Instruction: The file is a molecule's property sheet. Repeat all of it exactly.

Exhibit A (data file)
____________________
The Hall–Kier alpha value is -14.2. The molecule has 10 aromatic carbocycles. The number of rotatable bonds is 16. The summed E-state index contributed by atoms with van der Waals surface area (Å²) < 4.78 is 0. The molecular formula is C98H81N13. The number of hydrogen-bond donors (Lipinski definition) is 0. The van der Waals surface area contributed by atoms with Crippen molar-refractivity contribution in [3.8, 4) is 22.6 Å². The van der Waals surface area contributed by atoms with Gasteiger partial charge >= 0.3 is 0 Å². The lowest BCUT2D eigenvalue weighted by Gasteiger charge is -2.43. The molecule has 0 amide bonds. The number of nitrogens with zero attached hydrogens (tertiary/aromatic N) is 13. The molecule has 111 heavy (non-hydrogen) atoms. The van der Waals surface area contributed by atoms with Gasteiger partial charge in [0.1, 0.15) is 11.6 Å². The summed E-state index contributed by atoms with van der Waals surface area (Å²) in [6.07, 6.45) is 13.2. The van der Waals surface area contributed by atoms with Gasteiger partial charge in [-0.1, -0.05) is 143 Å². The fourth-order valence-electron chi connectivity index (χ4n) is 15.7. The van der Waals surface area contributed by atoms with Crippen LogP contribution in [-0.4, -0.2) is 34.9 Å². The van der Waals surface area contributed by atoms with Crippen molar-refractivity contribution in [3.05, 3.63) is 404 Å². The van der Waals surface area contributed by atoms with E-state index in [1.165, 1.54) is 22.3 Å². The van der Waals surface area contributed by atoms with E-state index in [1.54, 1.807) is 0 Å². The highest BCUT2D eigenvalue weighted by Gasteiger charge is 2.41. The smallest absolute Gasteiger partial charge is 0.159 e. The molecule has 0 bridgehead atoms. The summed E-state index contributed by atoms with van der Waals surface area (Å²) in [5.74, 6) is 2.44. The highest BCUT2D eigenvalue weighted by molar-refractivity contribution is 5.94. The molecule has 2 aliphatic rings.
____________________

The Hall–Kier alpha value is -14.2. The molecule has 10 aromatic carbocycles. The number of rotatable bonds is 16. The summed E-state index contributed by atoms with van der Waals surface area (Å²) < 4.78 is 0. The molecular formula is C98H81N13. The number of hydrogen-bond donors (Lipinski definition) is 0. The van der Waals surface area contributed by atoms with Crippen molar-refractivity contribution in [3.8, 4) is 22.6 Å². The van der Waals surface area contributed by atoms with Gasteiger partial charge >= 0.3 is 0 Å². The lowest BCUT2D eigenvalue weighted by Gasteiger charge is -2.43. The molecule has 0 amide bonds. The number of nitrogens with zero attached hydrogens (tertiary/aromatic N) is 13. The molecule has 111 heavy (non-hydrogen) atoms. The van der Waals surface area contributed by atoms with Gasteiger partial charge in [0.1, 0.15) is 11.6 Å². The summed E-state index contributed by atoms with van der Waals surface area (Å²) in [6.07, 6.45) is 13.2. The van der Waals surface area contributed by atoms with Gasteiger partial charge in [-0.1, -0.05) is 143 Å². The fourth-order valence-electron chi connectivity index (χ4n) is 15.7. The van der Waals surface area contributed by atoms with Crippen LogP contribution in [-0.4, -0.2) is 34.9 Å². The van der Waals surface area contributed by atoms with Crippen molar-refractivity contribution in [3.05, 3.63) is 404 Å². The van der Waals surface area contributed by atoms with E-state index in [1.165, 1.54) is 22.3 Å². The van der Waals surface area contributed by atoms with E-state index in [1.54, 1.807) is 0 Å². The highest BCUT2D eigenvalue weighted by Gasteiger charge is 2.41. The smallest absolute Gasteiger partial charge is 0.159 e. The molecule has 0 bridgehead atoms. The summed E-state index contributed by atoms with van der Waals surface area (Å²) in [5.74, 6) is 2.44. The highest BCUT2D eigenvalue weighted by molar-refractivity contribution is 5.94. The molecule has 2 aliphatic rings.